Wheat in the Ear
Wheat in the Ear — Chapter I. — The Cry of the Child
Wheat in the Ear
The Cry of the Child.
The autumn wind, travelling from the east and the Pacific Ocean, ruffled in its course the surface of mighty snow-rivers, and sweeping the vast Canterbury plains, bent the long tussock-grass, with an undulating motion like sea-waves; dun waves in evening shadow, except where a shaft of sunset gold—travelling from the “Southern Alps,” bordering the western horizon—glinted with fleeting magic upon the heaving expanse.
The warm tint of the native New Zealand grass robbed the wide plains of barrenness; miles of unbroken land spread out in plenitude of promise to the distant blue-black mountain range; here and page 8 there clumps of trees relieved the monotony of the landscape, and, above the trees, the outline of a roof was sometimes visible with ascending smoke from domestic fires; while near the homesteads, cloud-like flocks of grazing sheep nibbled the short, soft grass that grew between the silky tussock tufts.
The deep silence was unbroken, save for the muffled rhythmic thud of horse-hoofs upon the turf. As horse and rider went mountain-ward in the glow from the west, there was something in the appearance of both that suggested they were not strange to that part of the country, but were consciously journeying homeward, one to a fireside and companionship, the other to stable and corn. Both man and beast looked in keeping with the scene, more weather-proof than picturesque, and hardened to the beating and buffeting of storms. The man rode with characteristic ease and inelegance; his seat was firm, but his long legs, covered to his leather leggings with a rough coat, stuck out from the horse's sides; the brim of his oilskin sou'-wester flapped with each step, and the leather bag strapped to his back bulged out behind; his short, grizzled beard was blown by the wind; and altogether he presented rather an aggressive and disreputable appearance, in- page 9 stead of looking what he was, a prosperous, simple-hearted farmer, riding home to his wife.
Memory had been appealing to him. The glimpse caught of the sunset glow shining upon clouds of fantastic shape appeared like the spires and domes of a lighted city, and transported him to “the lights o' London” and the days of youth, when as a young engineer, barren of opportunity, but full of ardour and faith, he had married Janet, and trusted to Providence. Janet was that providence. With serious sweetness she objected to starvation, and, bringing the vitality of her persuasion to bear upon her young husband's ambition and energy, directed his force from vague contemplation of Divine intervention, to external and practical ways and means of progression; with the result that, fifteen years ago, they had brought their struggle to a new land.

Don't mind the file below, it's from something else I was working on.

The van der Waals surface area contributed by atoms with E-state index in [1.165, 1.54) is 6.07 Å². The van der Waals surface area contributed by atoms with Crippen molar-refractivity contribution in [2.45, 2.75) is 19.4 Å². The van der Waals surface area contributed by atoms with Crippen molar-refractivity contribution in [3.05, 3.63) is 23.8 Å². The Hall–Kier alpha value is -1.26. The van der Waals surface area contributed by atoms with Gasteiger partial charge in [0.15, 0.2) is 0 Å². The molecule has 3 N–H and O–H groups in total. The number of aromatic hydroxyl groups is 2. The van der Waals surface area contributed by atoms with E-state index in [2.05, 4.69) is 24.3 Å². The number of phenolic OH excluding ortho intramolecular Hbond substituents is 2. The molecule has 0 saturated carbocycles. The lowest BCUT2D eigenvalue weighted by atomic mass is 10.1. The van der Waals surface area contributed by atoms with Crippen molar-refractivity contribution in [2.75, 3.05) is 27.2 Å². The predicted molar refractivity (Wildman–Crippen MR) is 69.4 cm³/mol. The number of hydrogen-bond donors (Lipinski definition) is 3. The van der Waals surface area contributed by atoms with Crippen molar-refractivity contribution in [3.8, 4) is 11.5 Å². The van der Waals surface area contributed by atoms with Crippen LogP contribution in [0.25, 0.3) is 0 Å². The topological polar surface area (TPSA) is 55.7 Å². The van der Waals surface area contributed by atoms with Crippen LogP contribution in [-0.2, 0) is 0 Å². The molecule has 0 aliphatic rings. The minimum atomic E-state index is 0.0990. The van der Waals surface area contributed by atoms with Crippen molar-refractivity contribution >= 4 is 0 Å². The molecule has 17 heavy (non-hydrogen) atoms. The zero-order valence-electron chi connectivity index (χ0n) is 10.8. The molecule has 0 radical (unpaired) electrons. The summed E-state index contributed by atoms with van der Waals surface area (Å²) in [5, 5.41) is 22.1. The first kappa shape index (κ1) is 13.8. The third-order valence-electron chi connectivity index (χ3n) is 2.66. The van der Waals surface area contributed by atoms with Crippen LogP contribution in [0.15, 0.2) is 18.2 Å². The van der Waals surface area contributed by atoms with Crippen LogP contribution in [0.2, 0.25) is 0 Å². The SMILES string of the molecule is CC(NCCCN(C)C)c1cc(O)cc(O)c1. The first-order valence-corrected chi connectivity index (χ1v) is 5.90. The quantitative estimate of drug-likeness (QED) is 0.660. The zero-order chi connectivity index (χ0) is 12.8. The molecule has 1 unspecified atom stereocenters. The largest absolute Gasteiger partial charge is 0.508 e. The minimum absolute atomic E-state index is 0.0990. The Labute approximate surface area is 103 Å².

Tom Jefferies did not look like a man who had missed his destiny. When he lifted his rugged face in the fading light there was no sadness upon it. His grey eyes sparkled with the enthusiasm of twenty, although each one of his forty years had left a line upon his face to mark a battle—the battle of an honest, hard-headed man, who, leaving his native country in his first years of adaptability and courage, page 10 combats willingly and with hardihood every opponent on the new path, till, having conquered, he calls the strange place “home.” There was a touch of pathos to the man in the consciousness that, with the passage of time, he had ceased to dream of return to the land of his birth; that the passionate love he bore to his adopted country rivalled the affection he still had for old scenes. But thought of England brought a smile to his eyes, for he had taken into exile with him one of her best productions—an English woman, Janet, his girl wife, who without hesitation had vowed that his people should be her people; that whither he went there would she go also. And they had travelled some rough ways to comparative success. Janet's bridal home had been a sod hut of two rooms, with a floor of earth and roof of shingle, built by Tom upon the fifty-acre section he had purchased on the banks of the Otira Gorge, a swift-flowing stream that had its birth in the white snows of the mountains. The hut had not been weather-proof, and when sou'-westers raged, the young bride and bridegroom had frequently sat at their domestic hearth under the shelter of a large umbrella. But hardship had crushed neither romance nor energy; acre had been added to acre, with goodly flocks and herds; page 11 and a substantial house now stood upon the old site of the hut, whose tiny window had glowed like a beacon on many a dark night when the man had pressed blithely towards it across the tussock sea.